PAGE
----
New Drug Vismodegib May Be Treatment Alternative For Women Resistant To Breast Cancer Drug Tamoxifen

7:24 AM, Nov 21, 2012   |    comments
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WASHINGTON (WUSA) --  Since it was first approved a generation ago, Tamoxifen has been used to treat millions of women for breast cancer. The problem is, after five years, some women become resistant to the drug, limiting their treatment options. A new study finds there may be an alternative.

After going through radiation and chemo inher battle against breast cancer, Jamie Albert says she's come to appreciate the simple effectiveness of Tamoxifen.

"Tamoxifen is super easy, yeah. I just take a pill every day, just have to make sure I remember and that's no big deal," she shared.

For such a simple therapy, the impact of Tamoxifen has been profound. Not only in treating breast cancer, but preventing it.

Bhuvana Ramaswamy, M.D. at the James Cancer Hospital & Solove Research Institute told us, "It reduces the chances of getting breast cancer banck ina breast cancer patient, about 50%."

But for some women, that protection is only temporary. Doctors say after five years, up to 40% of women develop resistance to Tamoxifen. But a new study from Ohio State's Comprehensive Cancer Center may offer new hope.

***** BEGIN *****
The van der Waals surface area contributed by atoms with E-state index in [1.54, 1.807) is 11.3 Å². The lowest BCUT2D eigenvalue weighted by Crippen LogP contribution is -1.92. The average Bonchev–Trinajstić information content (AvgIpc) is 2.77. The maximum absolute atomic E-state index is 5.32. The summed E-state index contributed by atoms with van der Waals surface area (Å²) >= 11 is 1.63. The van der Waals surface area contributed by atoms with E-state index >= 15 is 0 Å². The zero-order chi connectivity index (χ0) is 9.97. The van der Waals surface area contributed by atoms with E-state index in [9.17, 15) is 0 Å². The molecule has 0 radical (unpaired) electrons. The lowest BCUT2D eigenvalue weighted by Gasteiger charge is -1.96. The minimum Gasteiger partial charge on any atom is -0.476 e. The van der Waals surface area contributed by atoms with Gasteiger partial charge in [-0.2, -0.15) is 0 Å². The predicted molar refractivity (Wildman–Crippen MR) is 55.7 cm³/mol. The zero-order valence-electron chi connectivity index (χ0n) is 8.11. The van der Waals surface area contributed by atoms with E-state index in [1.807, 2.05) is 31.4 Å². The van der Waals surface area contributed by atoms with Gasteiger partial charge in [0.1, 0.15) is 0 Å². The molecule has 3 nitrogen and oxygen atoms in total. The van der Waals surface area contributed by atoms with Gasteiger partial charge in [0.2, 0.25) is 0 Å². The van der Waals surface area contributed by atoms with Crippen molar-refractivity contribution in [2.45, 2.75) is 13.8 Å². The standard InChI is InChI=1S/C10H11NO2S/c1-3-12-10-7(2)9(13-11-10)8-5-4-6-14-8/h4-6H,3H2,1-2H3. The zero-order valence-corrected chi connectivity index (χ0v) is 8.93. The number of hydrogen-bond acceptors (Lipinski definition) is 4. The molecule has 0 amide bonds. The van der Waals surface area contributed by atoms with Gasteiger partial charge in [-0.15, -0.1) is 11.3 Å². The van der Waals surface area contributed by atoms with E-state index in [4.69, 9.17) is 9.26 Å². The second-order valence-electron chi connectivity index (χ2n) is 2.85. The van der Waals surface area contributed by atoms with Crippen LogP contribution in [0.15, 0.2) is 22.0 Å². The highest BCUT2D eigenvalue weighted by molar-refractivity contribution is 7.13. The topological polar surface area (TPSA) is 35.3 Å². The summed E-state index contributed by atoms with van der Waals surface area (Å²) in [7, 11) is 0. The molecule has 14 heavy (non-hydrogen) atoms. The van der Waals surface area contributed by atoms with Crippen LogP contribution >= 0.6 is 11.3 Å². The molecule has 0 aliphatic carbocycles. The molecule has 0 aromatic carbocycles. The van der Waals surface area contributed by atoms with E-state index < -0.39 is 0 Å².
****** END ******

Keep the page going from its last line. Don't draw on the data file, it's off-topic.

In the lab, researchers looked at over 300 human tumors and found the pathway that some cancer cells use to beat Tamoxifen. But they were able to block that pathway and kill those cancer cells by using a new drug called Vismodegib, which like Tamoxifen, is very easy to take and tolerate.

Dr. Ramaswamy explained, "You may have a new treatment combination that is just a pill; both are pills you take. You don't have to lose hair for the most part, and you feel well overall and you have another treatment option."

Best of all, the drug has already been approved for certain skin cancers. Which means it could easily be studied in other diseases as well.

Sarmila Majumder, Ph.D. of the OSCCC said, "We have this drug in the clinic and if we see that this drug is going to help patients with some other cancers, that's a big plus. Then we save so much time."

So far, resistance isn't a problem for Jamie. But if it ever is, she's glad to know scientists are already working to stay one step ahead.

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